New Blog Series – Memories of Mom – Introduction

I've been tooling around the idea of capturing memories of my mother who passed away in 3/2014 in a blog series, mostly to capture them for later use and I've found as I get older, I tend to forget more and more details. I had considered just putting them down into a Word document journal fashion but this way I can share these memories (good and bad) with other people who loved my mom, like my daughters, other family and close friends. The posts won't be in any chronological order and I will probably be guessing at the general date of occurrence and honestly, our memories aren't the most reliable so it may not be exactly accurate but simply the way I remember things occurring.

My mom's name was Anita Marie and she was born on Christmas Day 1941. After 8 years of bravely fighting cancer, she went to Jesus as they say, at age 72 just shortly after my daughters, husband and I's birthdays in February 2014. In 1970 she gave birth to me, the fabulous oldest child and in 1972, to my sister who ruined my only child gig (just kidding). My parents were married in Washington DC, the city in which they met, on February 18, 1966, and they split up in early 1983 following years of abuse due to my father's raging alcoholism and what I believe was mental illness stemming into paranoia schizophrenia later in his life. My father passed away in 2002. The divorce was final in 1984 and my mother never received any child support from Dad. So she ended up working long, long hours to barely support us.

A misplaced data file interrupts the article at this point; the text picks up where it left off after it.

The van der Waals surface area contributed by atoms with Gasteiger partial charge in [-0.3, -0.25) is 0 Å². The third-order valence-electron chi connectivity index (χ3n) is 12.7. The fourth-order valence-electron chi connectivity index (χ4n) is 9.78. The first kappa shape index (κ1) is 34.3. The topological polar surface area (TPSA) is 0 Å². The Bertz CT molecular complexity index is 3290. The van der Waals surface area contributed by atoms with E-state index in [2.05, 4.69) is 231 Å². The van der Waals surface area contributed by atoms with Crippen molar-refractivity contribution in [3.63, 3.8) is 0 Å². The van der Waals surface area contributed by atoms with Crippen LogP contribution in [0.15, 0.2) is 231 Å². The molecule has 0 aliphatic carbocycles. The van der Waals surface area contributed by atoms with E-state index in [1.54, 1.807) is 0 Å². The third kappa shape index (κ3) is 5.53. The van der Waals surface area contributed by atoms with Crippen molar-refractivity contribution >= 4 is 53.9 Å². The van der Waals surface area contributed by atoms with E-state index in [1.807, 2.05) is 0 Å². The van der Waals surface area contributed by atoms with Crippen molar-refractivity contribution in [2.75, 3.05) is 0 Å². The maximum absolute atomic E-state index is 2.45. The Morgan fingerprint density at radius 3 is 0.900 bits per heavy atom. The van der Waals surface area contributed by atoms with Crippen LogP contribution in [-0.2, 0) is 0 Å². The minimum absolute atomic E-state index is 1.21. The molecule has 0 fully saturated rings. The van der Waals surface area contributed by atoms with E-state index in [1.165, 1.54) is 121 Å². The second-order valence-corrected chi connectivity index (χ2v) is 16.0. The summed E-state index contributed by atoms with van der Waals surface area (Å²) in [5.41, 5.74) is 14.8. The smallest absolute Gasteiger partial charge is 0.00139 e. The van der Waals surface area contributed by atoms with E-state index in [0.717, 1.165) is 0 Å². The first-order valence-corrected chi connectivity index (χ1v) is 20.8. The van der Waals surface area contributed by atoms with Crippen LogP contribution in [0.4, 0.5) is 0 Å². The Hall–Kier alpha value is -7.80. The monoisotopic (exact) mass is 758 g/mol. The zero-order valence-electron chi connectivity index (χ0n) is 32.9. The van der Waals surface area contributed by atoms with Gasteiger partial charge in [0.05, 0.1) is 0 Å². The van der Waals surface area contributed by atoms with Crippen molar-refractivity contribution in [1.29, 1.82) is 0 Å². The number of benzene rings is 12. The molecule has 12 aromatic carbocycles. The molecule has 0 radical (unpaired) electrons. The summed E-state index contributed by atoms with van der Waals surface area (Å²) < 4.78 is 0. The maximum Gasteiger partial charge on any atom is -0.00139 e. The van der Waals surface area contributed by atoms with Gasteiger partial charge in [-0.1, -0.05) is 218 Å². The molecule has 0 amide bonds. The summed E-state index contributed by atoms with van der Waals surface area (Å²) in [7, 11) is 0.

Her parents helped us out from time to time financially and such, but only when my mother was desperate because she hated asking them for help. I'm sure knowing my grandmother, it was held over her for marrying such a worthless piece of trash (my grandmother's words) not realizing my mother had been more than punished for her choice. My mom wouldn't have had any idea my dad would end up being an alcoholic when they got married. He was handsome and very charming. The thing was, when the pressure of life came down on him, he couldn't cope and turned to alcohol. Maybe this was part of his growing mental illness.

Back in the 1970's, you didn't get a divorce, it was shameful and against her faith. Though had she divorced him early on when the drinking and abuse started, I think maybe she wouldn't have killed herself working so hard and maybe met another man who treated her better. By the time she got away from him, she was done with marriage and close romantic relationships. If she dated, she kept it quiet for the most part. She was just too afraid that she'd make a wrong choice and someone else would make her life a living hell. She never deserved what my father did to her regardless of the reason.

I get some religions' idea of the sanctity of marriage and you should stay married since this was done in the eyes of God, but I don't get why it would be upheld in the face of physical, mental, verbal and emotional abuse. Why weren't these men (and women in some cases) held accountable for their actions instead of excused back then? I have a hard time believing God would condone that kind of treatment of anyone and I'd think he'd given my mom a pass. As I think back, people excused my father's alcoholism, trying to hide it because it was embarrassing as if they didn't call attention to it, then it would go away but it only got worse. Using religion to trap women into horrific marriages was criminal.